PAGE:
Also, the places. I was in a hotel about 4 miles from work (which is no distance at all, as roads go in the Phoenix area) and our old house is on a direct line between the two, so this was very much my manor, my old stomping groups. I was surprised at how much hadn’t changed in ten years – for instance I got to the bead warehouse store, which was having a 50% off sale on most stuff, and Changing Hands bookstore, both of which moved into their current locations while I lived there and haven’t changed since. K and I ate at Abuelos, a Mexican chain Ted and I used to like. With the Six Sigma group, we ate at Caffe Boa, on Mill Ave (which *did* move, though just down the street, but apparently that was before I left), I always liked that place, but now it’s really amazing – my caprese salad had homemade bufala mozzeralla and burrata on it. I also snuck in a visit to the mall that was built while we lived there – the Nordstrom’s there is exactly the same, and hadn’t even moved their departments around. It was always a good one, so I got fitted for a bra while I was there since it had been a while. One new thing – a Dutch store I liked, Oil & Vinegar, has now expanded to the US and had a branch in that mall, so I was able to stock up on the dippling spice we like (you add it to olive oil). Somehow I’ve never been able to make my own blend that works as well, and Ted hasn’t had a trip back to the Netherlands in a while.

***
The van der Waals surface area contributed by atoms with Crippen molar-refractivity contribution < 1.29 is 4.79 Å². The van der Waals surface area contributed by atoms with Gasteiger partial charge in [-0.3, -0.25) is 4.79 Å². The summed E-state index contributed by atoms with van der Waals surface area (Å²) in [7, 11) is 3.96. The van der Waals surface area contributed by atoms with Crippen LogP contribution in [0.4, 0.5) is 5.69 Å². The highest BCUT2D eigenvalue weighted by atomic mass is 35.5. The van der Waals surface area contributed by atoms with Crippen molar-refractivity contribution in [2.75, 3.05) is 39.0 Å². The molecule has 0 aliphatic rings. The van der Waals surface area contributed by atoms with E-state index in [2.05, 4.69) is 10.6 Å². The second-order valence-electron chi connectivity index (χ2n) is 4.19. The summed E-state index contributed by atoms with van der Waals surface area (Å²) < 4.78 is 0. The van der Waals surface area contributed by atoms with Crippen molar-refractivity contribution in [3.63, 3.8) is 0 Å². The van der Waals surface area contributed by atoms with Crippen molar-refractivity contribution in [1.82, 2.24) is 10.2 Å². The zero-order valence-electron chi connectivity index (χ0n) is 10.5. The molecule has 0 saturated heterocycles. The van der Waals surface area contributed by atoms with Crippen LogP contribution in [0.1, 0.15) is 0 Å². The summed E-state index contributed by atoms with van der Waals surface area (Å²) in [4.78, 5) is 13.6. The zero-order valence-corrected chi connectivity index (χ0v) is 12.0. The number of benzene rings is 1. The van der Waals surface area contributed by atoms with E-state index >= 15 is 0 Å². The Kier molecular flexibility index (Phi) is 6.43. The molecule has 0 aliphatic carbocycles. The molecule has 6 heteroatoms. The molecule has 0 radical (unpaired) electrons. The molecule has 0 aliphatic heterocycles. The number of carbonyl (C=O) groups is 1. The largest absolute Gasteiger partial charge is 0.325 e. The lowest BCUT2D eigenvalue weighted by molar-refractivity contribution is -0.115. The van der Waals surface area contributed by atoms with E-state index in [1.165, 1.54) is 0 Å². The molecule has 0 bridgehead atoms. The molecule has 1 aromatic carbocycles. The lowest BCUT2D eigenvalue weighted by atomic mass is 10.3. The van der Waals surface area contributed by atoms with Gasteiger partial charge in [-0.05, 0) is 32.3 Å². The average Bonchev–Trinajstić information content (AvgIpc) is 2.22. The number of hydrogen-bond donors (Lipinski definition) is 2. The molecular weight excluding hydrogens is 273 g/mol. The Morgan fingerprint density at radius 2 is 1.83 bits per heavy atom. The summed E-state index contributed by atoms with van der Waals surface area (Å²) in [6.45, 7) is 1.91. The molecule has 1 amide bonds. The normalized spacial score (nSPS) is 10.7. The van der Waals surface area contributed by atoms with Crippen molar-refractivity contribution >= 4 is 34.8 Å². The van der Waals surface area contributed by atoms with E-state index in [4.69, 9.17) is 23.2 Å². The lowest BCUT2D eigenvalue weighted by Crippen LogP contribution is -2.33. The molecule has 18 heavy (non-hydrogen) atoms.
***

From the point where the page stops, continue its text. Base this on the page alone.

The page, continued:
And to crown the trip, on our last workday, I was able to talk my coworker into going out to Chandler Airport to have lunch at the Hangar Cafe, which lets you sit near the flightline and watch the planes take off. I never worked near enough to go there for lunch, but we used to love having weekend breakfasts there.

What surprised me was realizing how fond of the place I am, when it’s not doing its celebrated imitation of Hell in summer. It’s easy to get around, there’s great shopping, great scenery and hiking, and I miss the community we had there. By the time we’d left, I was just sick to death of the heat, we’d lived there for ten years and I was more than ready to move, so I needed this trip to remind me that I actually like Phoenix. In season, at least.

Mirrored from Dichroic Reflections.

dichroic: (oar asterisk)

I thought I was doing well because everything fit in my backpack but Rebeccmeister’s packing list for her trip to Seattle now has me thinking that, as usual, I’ve probably overpacked for my four days in Philadelphia. At present, I have

knit dress
3 t-shirts (blue sleeveless, black ballet-neck, I forget what else)
knit skirt
jean shorts
sari silk skirt
shorts and top to work out in
bathing suit
one pair shoes (I will wear sneakers on the plane)
cardigan
plus my knitting, Kindle, iPad, phone, chargers, etc